FUNCTION AND MEANING OF HADRIAN'S VILLA
2. Wall revetments
They are far less preserved than the pavements, and have been classified in five different groups:
Many rooms in Hadrian's Villa were decorated with frescoes, but very few are preserved. The best one is in room NS3 of the GARDEN STADIUM (n. 21) (fig. 12): it is one of the few times when it is possible to reconstruct the whole drawing, with large panels and different colours.
Many fragments of fresco, which urgently need cleaning and restoration, are visible almost everywhere in the Villa: in the Cryptoporticus of the IMPERIAL TRICLINIUM (n. 7) still survives part of a checker pattern,
2 - Marble revetment
Many rooms in Hadrian's Villa still bear the traces of the holes for the 'grappe', nails which held in place the marble revetment, often reaching up to the ceiling (only in noble buildings). Marble wall revetment probably was the prevailing type of wall decoration, as opus sectile was for pavements, but its percentage is still unknown. These traces are particularly well preserved in the CASINO WITH SEMICIRCULAR ARCADES (n. 20) (fig. 14). In its main hall TE20 are visible large hollows in the walls, which were meant for marble reliefs; all around we can still see the holes for the grappe, which draw the contours of several other panels.
Holes for the grappe are also visible in the rooms of PIAZZA D'ORO (n. 15) which surrounded the main exedra PO20, and in other rooms of the SMALL BATHS (n. 24), and of the CANOPUS (n. 28). In the ACCADEMIA (n. 30), there is a room which was never photographed before, and had hollows for
It also seems that the shape of the rooms determined the use of a certain type of revetment. In narrow niches or apses it was difficult to fix marble panels without cutting them in many pieces. In those cases, fresco was usually preferred, and the painter could simulate marble panels with an amazing trompe l'oeil effect.
3 - Mosaic
It is very rare, and the most outstanding example is the ceiling with mosaic, shell and glass decoration in the CRYPTOPORTICUS WITH MOSAIC VAULT (n. 13) (fig. 16). This ceiling dates back to the age of Sulla and belonged to the previous republican Villa. The Cryptoporticus originally was a basis villae, which later was enclosed in the hadrianic structures.
Fragments of mosaic decoration, mainly using glass tesserae, were found in other buildings of Hadrian's Villa: in the GREEK LIBRARY (n. 10), in the LATIN LIBRARY (n. 9), in the nymphaeum of the COURTYARD OF THE LIBRARIES (n. 11), in PIAZZA D'ORO (n. 15), in the dome of the CANOPUS (n. 28) and in the SMALL BATHS (n. 24).
Almost nothing is known about mosaic revetment in Hadrian's Villa, which has never been studied. As we can see in Pompeii and Herculaneum, mosaic revetment was used in the niches and apses of nymphaea, fountains or thermal buildings, where the presence of water discouraged the use of stucco o frescoes.
4 - Stucco
The most famous stucco ceiling is the one preserved in the GREAT BATHS (n. 26) (fig. 17), which decorated the vault of a vast hall and was reproduced by many Renaissance artists. Centuries ago it was much better preserved, as we can see from the drawings of Piranesi or Giovanni da Udine.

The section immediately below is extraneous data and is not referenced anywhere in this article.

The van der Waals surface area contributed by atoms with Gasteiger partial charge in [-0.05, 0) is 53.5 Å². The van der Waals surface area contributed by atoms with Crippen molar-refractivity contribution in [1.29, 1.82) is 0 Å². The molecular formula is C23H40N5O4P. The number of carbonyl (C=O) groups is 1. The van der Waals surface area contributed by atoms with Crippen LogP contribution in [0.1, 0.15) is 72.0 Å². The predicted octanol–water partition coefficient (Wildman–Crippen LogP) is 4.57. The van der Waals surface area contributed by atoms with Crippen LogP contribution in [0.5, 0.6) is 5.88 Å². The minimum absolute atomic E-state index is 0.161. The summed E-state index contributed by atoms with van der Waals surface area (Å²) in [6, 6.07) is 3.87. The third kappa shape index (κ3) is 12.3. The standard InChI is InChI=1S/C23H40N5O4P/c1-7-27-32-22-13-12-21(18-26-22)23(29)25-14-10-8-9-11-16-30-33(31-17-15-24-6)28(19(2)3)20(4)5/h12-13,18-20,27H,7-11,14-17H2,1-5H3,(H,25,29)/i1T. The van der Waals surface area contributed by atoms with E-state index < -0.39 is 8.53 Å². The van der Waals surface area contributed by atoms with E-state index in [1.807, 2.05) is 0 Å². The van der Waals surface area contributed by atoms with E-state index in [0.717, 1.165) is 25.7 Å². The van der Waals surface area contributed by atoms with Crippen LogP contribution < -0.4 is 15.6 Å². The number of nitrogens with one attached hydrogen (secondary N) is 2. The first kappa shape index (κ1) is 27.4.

Unfortunately it seems that english noblemen used to shoot at the stucco to make it fall and get a beautiful souvenir of their Grand Tour. Some round stucco panels were cut away in ancient times, and probably are in some private collection.
Another fragment is visible in a small room underneath the Casino Fede, and has been recently restored (fig. 18), bringing back traces of colour. Ponce and later Gusman published a series of drawings of stucco ceilings, but it seems that they are fakes and modern creations. Other ceilings were inexplicably neglected, such as those in the Palestra: two rooms later enclosed in a Casale of the XVIII century still have part of the stucco ceiling, but we have no ancient drawing of them, although they were easily visible. They have been recently studied by prof. Mariette de Vos with the University of Trento. Caterina Ognibeni reconstructed their decoration.
Quite well preserved is another fragment of stucco ceiling located in the so-called Hay-loft of the ACCADEMIA (n. 30) (fig. 19), which was reproduced in an ancient drawing now in the Royal Library of Windsor, when it was in a much better state of preservation.
In the drawing we can see the central part of the ceiling, which today has completely disappeared. The trellis drawing of the outer part of the ceiling is still visible, but needs to be restored and cleaned; some traces of the original colours could probably come out.
5 - Tartari (pseudo-grotto imitating stalactites)
Tartari were often used to decorate fountains, as we can see in the nymphaeum with semicircular steps at the southern end of the GARDEN STADIUM (n. 21), or again in a niche of the CANOPUS (n. 28). Tartari will be used again to decorate fountains and nymphaea in the great renaissance villas which imitated the roman ones: firs of all, the Villa d'Este at Tivoli.
As far as wall revetments in the Villa are concerned, we have to acknowledge that very little is left. All ancient drawings, mainly of the XIX century, which pretend to reproduce ancient frescoes are not reliable, but it is possible that some frescoes are in a private collection, even if there is no written record about them. The drawings of the stuccoes as we said mostly were fake reconstructions. A study of the frescoes still surviving in situ at Villa Hadriana has never been done. Interesting results will surely come out from a graphic restitution of wall marble revetments, based on the holes left by the nails or 'grappe' supporting the panels.